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Janice Hahn wins House seat

Democrat Janice Hahn defeats Republican Craig Huey in the special election for California's 36th Congressional District. Unofficial returns show Hahn won 54.6% to 45.4%.

July 13, 2011|By Jean Merl, Los Angeles Times
  • Janice Hahn and her supporters celebrate her victory in the 36th Congressional District race.
Janice Hahn and her supporters celebrate her victory in the 36th Congressional… (Bob Chamberlin / Los Angeles…)

In a hard-fought special congressional election marked by sharp divisions in ideology and even sharper personal attacks, Democrat Janice Hahn defeated underdog Republican Craig Huey on Tuesday.

Unofficial election night returns showed Hahn won 54.6% to 45.4%.

Hahn opened with an early lead and held on to it throughout the night. Before even half the ballots were tallied, congratulatory messages began pouring into Hahn's election night party at a San Pedro waterfront restaurant, and one of the would-be successors to her Los Angeles City Council seat declared himself a candidate.

Turnout was just more than 23% but still higher than in the May 17 primary, when less than 13.8% of voters cast ballots to put Hahn and Huey in first and second place, respectively, in a 16-candidate field.

Democrats hold an 18-point registration edge in California's largely coastal 36th Congressional District, based in the South Bay. Jane Harman, a Venice Democrat, gave up the seat in February to run a Washington think tank.

Most observers had expected Hahn, a member of a prominent local political family, to have little trouble winning after Democratic Secretary of State Debra Bowen was edged out of the runoff by Huey.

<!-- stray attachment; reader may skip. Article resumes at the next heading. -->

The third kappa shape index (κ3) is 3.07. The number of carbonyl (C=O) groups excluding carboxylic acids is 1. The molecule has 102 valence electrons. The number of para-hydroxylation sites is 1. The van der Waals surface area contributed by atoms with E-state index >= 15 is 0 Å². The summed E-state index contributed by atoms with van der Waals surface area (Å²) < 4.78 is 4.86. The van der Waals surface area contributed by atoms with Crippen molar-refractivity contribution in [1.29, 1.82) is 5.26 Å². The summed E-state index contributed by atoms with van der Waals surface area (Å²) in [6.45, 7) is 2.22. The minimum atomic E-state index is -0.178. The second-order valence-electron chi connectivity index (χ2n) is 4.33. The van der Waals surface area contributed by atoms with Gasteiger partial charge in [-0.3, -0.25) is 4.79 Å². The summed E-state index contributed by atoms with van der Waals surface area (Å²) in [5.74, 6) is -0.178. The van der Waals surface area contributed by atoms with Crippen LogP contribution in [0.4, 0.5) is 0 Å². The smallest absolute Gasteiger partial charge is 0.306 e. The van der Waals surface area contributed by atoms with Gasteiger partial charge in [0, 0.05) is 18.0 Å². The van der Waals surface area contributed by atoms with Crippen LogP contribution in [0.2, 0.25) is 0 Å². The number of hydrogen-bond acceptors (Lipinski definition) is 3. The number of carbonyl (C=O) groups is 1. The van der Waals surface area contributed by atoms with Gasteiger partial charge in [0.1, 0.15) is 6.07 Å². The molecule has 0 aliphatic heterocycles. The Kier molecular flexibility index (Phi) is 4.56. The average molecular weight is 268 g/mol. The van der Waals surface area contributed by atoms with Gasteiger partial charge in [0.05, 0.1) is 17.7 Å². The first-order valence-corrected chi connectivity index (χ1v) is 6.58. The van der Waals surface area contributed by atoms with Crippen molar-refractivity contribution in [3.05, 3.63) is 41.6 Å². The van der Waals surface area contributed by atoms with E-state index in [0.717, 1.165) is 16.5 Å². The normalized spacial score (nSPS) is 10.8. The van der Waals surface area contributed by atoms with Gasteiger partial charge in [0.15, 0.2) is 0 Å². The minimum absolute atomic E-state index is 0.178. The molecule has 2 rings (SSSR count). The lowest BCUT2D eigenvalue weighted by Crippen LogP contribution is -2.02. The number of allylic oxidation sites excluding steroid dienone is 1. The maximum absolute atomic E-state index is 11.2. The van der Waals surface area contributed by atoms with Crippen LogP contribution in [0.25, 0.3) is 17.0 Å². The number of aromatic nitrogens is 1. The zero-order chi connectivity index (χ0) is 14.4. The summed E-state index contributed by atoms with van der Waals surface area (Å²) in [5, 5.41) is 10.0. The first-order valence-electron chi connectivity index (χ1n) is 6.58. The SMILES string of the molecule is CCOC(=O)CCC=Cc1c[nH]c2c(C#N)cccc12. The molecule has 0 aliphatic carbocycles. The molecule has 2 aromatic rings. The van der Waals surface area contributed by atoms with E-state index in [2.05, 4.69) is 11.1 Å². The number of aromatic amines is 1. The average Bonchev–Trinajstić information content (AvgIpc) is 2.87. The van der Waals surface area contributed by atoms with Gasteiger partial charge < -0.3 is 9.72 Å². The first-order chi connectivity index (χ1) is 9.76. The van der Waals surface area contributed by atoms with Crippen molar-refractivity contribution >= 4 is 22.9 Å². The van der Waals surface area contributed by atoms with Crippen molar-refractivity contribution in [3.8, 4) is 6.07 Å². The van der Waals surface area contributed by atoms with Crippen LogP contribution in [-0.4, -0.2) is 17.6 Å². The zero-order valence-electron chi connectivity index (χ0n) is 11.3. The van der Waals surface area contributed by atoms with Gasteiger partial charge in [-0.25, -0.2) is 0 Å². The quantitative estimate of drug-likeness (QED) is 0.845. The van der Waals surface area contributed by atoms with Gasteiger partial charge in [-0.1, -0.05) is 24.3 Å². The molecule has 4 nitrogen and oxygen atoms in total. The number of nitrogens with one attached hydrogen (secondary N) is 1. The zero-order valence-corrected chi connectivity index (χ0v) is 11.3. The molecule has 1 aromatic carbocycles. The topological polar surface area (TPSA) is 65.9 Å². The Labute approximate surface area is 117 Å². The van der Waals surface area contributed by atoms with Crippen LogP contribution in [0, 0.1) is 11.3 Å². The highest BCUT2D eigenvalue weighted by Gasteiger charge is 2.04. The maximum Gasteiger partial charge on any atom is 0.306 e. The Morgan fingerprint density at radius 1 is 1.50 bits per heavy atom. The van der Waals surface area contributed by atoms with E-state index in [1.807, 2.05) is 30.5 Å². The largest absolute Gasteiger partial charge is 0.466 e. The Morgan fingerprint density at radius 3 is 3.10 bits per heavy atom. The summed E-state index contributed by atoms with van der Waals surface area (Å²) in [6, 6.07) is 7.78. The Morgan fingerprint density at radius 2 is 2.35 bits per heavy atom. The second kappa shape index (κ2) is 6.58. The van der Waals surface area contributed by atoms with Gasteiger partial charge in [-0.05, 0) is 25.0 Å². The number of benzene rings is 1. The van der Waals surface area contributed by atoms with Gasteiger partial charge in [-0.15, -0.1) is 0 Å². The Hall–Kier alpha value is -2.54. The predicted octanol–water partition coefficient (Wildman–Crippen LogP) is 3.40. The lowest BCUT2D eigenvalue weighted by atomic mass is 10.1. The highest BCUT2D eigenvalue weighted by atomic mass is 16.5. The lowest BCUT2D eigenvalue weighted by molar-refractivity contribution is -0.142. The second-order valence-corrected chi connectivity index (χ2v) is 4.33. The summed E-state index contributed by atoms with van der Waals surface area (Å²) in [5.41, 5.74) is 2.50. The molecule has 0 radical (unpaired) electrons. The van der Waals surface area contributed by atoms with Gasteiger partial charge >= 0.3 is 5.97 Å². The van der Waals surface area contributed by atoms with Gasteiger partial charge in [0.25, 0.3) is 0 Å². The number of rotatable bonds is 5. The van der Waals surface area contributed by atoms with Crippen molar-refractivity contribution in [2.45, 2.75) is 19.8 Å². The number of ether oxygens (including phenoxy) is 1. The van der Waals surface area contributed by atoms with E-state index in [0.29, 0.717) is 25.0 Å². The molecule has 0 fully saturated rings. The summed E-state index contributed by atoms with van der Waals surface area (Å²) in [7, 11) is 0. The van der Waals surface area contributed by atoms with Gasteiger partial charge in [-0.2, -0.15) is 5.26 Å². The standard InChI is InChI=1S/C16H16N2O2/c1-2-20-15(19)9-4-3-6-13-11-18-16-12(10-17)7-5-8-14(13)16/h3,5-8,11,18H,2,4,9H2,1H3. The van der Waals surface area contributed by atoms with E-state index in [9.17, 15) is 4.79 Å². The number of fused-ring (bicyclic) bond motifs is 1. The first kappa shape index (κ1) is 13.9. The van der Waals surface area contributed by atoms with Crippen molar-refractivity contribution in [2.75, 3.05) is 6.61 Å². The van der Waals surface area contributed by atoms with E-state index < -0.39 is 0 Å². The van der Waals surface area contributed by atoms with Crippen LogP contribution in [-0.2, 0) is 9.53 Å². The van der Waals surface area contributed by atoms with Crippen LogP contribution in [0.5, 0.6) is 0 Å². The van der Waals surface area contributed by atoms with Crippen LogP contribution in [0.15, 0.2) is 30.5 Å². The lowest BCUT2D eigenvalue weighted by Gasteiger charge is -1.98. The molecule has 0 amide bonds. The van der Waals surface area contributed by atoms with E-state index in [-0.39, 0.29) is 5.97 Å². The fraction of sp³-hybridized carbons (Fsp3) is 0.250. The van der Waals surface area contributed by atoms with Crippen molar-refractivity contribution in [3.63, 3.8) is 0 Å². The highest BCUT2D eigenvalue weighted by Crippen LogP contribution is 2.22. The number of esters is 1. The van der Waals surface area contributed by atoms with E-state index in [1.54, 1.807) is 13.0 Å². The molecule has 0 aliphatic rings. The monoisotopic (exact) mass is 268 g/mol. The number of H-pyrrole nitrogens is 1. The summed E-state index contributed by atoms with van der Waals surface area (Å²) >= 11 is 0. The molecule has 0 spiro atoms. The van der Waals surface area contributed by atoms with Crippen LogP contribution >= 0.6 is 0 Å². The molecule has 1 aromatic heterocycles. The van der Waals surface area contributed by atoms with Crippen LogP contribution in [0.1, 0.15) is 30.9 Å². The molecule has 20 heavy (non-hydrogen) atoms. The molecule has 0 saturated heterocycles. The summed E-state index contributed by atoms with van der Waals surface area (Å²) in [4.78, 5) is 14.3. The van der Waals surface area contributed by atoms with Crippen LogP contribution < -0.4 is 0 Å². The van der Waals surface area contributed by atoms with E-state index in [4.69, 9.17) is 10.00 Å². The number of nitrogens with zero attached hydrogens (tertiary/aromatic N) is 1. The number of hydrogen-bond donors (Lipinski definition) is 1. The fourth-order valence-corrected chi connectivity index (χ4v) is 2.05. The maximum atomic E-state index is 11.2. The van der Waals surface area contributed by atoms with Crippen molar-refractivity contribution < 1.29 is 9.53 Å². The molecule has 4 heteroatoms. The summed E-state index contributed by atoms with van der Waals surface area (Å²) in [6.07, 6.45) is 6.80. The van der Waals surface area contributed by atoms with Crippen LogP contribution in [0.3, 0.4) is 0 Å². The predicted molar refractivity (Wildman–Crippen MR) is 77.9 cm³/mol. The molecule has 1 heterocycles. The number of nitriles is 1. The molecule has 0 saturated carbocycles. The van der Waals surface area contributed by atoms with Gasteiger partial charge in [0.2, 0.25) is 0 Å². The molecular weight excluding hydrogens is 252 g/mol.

But Huey, 61, owner of a marketing firm and publisher of Christian voter guides, mounted a stronger-than-expected campaign, in large part by putting in more than $800,000 of his own money. He rallied "tea party" members and other conservatives and, with his cut-spending/grow-jobs message, tried to appeal to independents and others he felt were fed up with the federal government.

Hahn, 59, raised $1.3 million to Huey's nearly $1.1 million, bolstered by help from labor unions, the California Democratic Party and prominent Democratic officials. President Obama and former President Bill Clinton made automated calls to voters on her behalf, and Clinton helped her raise money. Hahn called for preserving Social Security, bringing troops home from Iraq and Afghanistan as soon as possible and using the money spent on the wars to invest in green technology and jobs.

The race was contentious. Huey dismissed Hahn as another "career politician," and she criticized his "extreme" views opposing abortion rights and gay marriage. He distributed videos of a local Fox News affiliate's 2008 report linking her to gang members — subsequently discredited by at least two other news organizations and L.A. Police Chief Charlie Beck.

The Republican's campaign objected to a Hahn mailer that it said falsely implied an endorsement from a World War II prisoner of war. Democrats had a videographer on hand last weekend when Huey was served a subpoena in connection with a child support dispute he had with his ex-wife.

On election day, the Hahn campaign filed complaints with authorities alleging that Huey's supporters tried to discourage hers by telling them the election had been postponed a day and giving them wrong polling place addresses. The Huey campaign denied any involvement and called the complaints a trick to improve turnout for Hahn.

On Monday, Hahn's mother died unexpectedly, causing the candidate to cut back on last-minute campaign activities.

The race drew some national attention as a possible harbinger of what lies ahead in the 2012 elections. The district will be redrawn, along with others in California, before then, and most expect it to be at least somewhat less Democratic.

For election returns, see lavote.net.

jean.merl@latimes.com

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